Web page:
All Germanic languages have common origins. Modern English has incorporated MORE words, the most notable being French/Latin, American Indian, Spanish, etc.


29 posted on 06/13/2011 3:01:21 PM PDT by truth_seeker
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To: truth_seeker; WesternCulture
One way the Swedish language changed on the North American continent was: Patronymic surnames were made more “American”

My grandfather grew up in Sweden as Karl Viktor Henriksson. When he came through Ellis Island, it was changed (by the immigration official?) to Charles Wiktor Henrickson.

30 posted on 06/13/2011 3:04:47 PM PDT by Charles Henrickson (Charles Michael Henrickson)
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To: My hearts in London - Everett

Same region anyway. Kristianstad is a bit north and east of the our old home ground near Skanör.

Nice meeting you.


31 posted on 06/13/2011 3:04:57 PM PDT by Scanian
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To: afraidfortherepublic; WesternCulture
The earliest group from Sweden came in the 1600s. To Pennsylvania (Philadephia area) and Delaware.

Yes, and my 13th-generation grandfather on my mother's side was among those first Swedish settlers who came over on the Kalmar Nyckel around 1640. In fact, he was one of the founders of the New Sweden colony: Peter Gunnarsson Rambo. (Yes, the Rambo movie character is named after him.)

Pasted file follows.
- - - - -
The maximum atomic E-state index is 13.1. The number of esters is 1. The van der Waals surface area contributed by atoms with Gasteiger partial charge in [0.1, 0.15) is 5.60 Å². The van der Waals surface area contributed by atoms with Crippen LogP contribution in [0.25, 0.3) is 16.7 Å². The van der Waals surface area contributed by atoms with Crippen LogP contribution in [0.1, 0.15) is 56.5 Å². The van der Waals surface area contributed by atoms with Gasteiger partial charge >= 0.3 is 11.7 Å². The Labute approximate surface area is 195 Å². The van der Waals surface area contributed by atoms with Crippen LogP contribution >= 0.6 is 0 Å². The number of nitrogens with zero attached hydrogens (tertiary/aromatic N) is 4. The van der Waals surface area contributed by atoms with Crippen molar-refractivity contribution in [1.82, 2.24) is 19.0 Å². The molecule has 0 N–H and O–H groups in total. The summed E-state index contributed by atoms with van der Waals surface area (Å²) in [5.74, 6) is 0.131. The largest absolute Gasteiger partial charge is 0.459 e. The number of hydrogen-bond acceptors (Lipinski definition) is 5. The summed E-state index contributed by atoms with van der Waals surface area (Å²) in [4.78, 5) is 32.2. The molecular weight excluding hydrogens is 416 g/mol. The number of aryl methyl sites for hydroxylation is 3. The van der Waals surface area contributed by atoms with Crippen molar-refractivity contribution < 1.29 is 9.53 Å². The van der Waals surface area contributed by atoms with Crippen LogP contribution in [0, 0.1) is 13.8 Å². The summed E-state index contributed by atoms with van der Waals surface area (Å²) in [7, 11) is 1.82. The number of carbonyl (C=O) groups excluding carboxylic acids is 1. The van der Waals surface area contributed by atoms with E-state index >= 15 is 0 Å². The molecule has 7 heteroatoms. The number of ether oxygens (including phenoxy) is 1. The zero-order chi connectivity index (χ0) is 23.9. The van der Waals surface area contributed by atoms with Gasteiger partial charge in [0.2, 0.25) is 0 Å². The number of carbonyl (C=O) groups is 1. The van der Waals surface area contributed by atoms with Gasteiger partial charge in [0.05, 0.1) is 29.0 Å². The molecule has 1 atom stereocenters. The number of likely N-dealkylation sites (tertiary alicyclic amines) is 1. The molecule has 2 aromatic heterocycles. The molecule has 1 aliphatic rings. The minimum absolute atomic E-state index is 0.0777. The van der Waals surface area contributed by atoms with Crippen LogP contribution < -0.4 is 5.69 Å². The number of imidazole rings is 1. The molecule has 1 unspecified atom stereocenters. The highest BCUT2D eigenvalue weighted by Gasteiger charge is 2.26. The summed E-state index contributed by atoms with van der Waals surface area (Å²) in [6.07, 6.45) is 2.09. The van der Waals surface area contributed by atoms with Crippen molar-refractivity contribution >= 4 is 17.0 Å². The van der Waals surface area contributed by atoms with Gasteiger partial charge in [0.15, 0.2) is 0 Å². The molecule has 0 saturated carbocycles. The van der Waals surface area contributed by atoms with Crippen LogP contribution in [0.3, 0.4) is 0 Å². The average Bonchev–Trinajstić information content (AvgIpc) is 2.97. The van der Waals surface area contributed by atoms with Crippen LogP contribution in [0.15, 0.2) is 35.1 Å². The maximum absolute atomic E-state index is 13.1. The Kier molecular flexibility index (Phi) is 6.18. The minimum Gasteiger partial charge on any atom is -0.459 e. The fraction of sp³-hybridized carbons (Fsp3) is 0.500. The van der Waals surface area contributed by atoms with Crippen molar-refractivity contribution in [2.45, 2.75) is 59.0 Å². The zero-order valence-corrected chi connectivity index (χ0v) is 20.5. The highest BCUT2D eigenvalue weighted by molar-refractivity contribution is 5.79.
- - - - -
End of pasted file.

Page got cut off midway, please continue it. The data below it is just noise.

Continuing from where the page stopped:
32 posted on 06/13/2011 3:10:42 PM PDT by Charles Henrickson (My maternal grandmother was Grace Rambo Clark.)
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To: truth_seeker
the fade out of patronymic naming began in the late 1800s, both in America and in Sweden.

My grandfather was born in 1883, the son of Henrik Johansson. Thus his name was Karl Henriksson. But that was the generation when the patronymic switch stopped. All the family in Sweden then stuck with Henriksson.

33 posted on 06/13/2011 3:14:25 PM PDT by Charles Henrickson (Karl Henriksson)
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To: Charles Henrickson